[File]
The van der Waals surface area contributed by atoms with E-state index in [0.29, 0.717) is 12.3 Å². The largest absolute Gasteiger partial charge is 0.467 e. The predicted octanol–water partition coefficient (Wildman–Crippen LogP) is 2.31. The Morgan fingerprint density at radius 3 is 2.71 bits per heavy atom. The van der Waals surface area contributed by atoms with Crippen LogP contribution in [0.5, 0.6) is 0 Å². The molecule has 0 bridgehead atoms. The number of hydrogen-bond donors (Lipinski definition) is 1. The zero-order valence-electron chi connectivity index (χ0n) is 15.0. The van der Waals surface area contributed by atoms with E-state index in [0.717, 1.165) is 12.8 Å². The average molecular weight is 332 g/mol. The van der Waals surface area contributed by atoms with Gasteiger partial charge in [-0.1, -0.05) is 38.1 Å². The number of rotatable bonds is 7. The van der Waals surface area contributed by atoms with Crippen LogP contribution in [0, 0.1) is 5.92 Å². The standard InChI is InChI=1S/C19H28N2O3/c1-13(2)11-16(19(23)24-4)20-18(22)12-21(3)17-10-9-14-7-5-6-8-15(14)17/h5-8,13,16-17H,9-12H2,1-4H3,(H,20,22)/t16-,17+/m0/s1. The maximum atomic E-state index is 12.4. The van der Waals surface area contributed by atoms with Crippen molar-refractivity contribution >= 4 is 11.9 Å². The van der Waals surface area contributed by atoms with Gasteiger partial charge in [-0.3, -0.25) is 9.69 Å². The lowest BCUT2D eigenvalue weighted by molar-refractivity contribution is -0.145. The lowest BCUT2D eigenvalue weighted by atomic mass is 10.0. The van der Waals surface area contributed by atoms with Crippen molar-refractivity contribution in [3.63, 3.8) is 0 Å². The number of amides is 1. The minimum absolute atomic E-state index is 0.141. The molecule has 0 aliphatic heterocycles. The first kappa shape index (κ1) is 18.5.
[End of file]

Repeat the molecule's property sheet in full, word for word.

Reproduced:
The van der Waals surface area contributed by atoms with E-state index in [0.29, 0.717) is 12.3 Å². The largest absolute Gasteiger partial charge is 0.467 e. The predicted octanol–water partition coefficient (Wildman–Crippen LogP) is 2.31. The Morgan fingerprint density at radius 3 is 2.71 bits per heavy atom. The van der Waals surface area contributed by atoms with Crippen LogP contribution in [0.5, 0.6) is 0 Å². The molecule has 0 bridgehead atoms. The number of hydrogen-bond donors (Lipinski definition) is 1. The zero-order valence-electron chi connectivity index (χ0n) is 15.0. The van der Waals surface area contributed by atoms with E-state index in [0.717, 1.165) is 12.8 Å². The average molecular weight is 332 g/mol. The van der Waals surface area contributed by atoms with Gasteiger partial charge in [-0.1, -0.05) is 38.1 Å². The number of rotatable bonds is 7. The van der Waals surface area contributed by atoms with Crippen LogP contribution in [0, 0.1) is 5.92 Å². The standard InChI is InChI=1S/C19H28N2O3/c1-13(2)11-16(19(23)24-4)20-18(22)12-21(3)17-10-9-14-7-5-6-8-15(14)17/h5-8,13,16-17H,9-12H2,1-4H3,(H,20,22)/t16-,17+/m0/s1. The maximum atomic E-state index is 12.4. The van der Waals surface area contributed by atoms with Crippen molar-refractivity contribution >= 4 is 11.9 Å². The van der Waals surface area contributed by atoms with Gasteiger partial charge in [-0.3, -0.25) is 9.69 Å². The lowest BCUT2D eigenvalue weighted by molar-refractivity contribution is -0.145. The lowest BCUT2D eigenvalue weighted by atomic mass is 10.0. The van der Waals surface area contributed by atoms with Crippen molar-refractivity contribution in [3.63, 3.8) is 0 Å². The number of amides is 1. The minimum absolute atomic E-state index is 0.141. The molecule has 0 aliphatic heterocycles. The first kappa shape index (κ1) is 18.5.